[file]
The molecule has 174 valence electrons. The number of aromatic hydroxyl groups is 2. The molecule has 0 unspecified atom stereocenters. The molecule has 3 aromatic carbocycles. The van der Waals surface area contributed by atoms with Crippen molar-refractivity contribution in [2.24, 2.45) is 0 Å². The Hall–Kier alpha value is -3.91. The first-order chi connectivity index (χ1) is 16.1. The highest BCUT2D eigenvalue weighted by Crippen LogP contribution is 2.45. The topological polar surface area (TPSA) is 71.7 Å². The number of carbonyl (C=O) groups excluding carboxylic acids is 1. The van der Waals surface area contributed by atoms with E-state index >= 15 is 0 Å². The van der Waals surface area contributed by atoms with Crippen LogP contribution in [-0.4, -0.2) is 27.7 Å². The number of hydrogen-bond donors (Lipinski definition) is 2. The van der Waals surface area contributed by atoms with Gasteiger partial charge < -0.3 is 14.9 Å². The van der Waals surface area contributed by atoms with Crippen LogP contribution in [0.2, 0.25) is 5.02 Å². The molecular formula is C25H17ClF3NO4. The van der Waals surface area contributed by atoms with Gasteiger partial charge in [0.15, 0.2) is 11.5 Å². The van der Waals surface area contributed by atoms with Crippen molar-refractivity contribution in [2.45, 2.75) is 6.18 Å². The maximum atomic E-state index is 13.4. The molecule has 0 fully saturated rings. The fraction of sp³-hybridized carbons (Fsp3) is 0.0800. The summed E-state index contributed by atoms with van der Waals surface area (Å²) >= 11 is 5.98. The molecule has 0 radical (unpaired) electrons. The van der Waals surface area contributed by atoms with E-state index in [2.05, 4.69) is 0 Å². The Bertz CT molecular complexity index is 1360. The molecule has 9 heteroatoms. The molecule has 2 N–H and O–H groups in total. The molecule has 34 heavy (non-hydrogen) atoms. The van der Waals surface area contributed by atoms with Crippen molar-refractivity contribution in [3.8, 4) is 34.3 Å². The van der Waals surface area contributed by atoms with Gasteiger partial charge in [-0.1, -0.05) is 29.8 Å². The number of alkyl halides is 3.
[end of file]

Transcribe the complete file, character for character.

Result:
The molecule has 174 valence electrons. The number of aromatic hydroxyl groups is 2. The molecule has 0 unspecified atom stereocenters. The molecule has 3 aromatic carbocycles. The van der Waals surface area contributed by atoms with Crippen molar-refractivity contribution in [2.24, 2.45) is 0 Å². The Hall–Kier alpha value is -3.91. The first-order chi connectivity index (χ1) is 16.1. The highest BCUT2D eigenvalue weighted by Crippen LogP contribution is 2.45. The topological polar surface area (TPSA) is 71.7 Å². The number of carbonyl (C=O) groups excluding carboxylic acids is 1. The van der Waals surface area contributed by atoms with E-state index >= 15 is 0 Å². The van der Waals surface area contributed by atoms with Crippen LogP contribution in [-0.4, -0.2) is 27.7 Å². The number of hydrogen-bond donors (Lipinski definition) is 2. The van der Waals surface area contributed by atoms with Gasteiger partial charge < -0.3 is 14.9 Å². The van der Waals surface area contributed by atoms with Crippen LogP contribution in [0.2, 0.25) is 5.02 Å². The molecular formula is C25H17ClF3NO4. The van der Waals surface area contributed by atoms with Gasteiger partial charge in [0.15, 0.2) is 11.5 Å². The van der Waals surface area contributed by atoms with Crippen molar-refractivity contribution in [2.45, 2.75) is 6.18 Å². The maximum atomic E-state index is 13.4. The molecule has 0 fully saturated rings. The fraction of sp³-hybridized carbons (Fsp3) is 0.0800. The summed E-state index contributed by atoms with van der Waals surface area (Å²) >= 11 is 5.98. The molecule has 0 radical (unpaired) electrons. The van der Waals surface area contributed by atoms with E-state index in [2.05, 4.69) is 0 Å². The Bertz CT molecular complexity index is 1360. The molecule has 9 heteroatoms. The molecule has 2 N–H and O–H groups in total. The molecule has 34 heavy (non-hydrogen) atoms. The van der Waals surface area contributed by atoms with Crippen molar-refractivity contribution in [3.8, 4) is 34.3 Å². The van der Waals surface area contributed by atoms with Gasteiger partial charge in [-0.1, -0.05) is 29.8 Å². The number of alkyl halides is 3.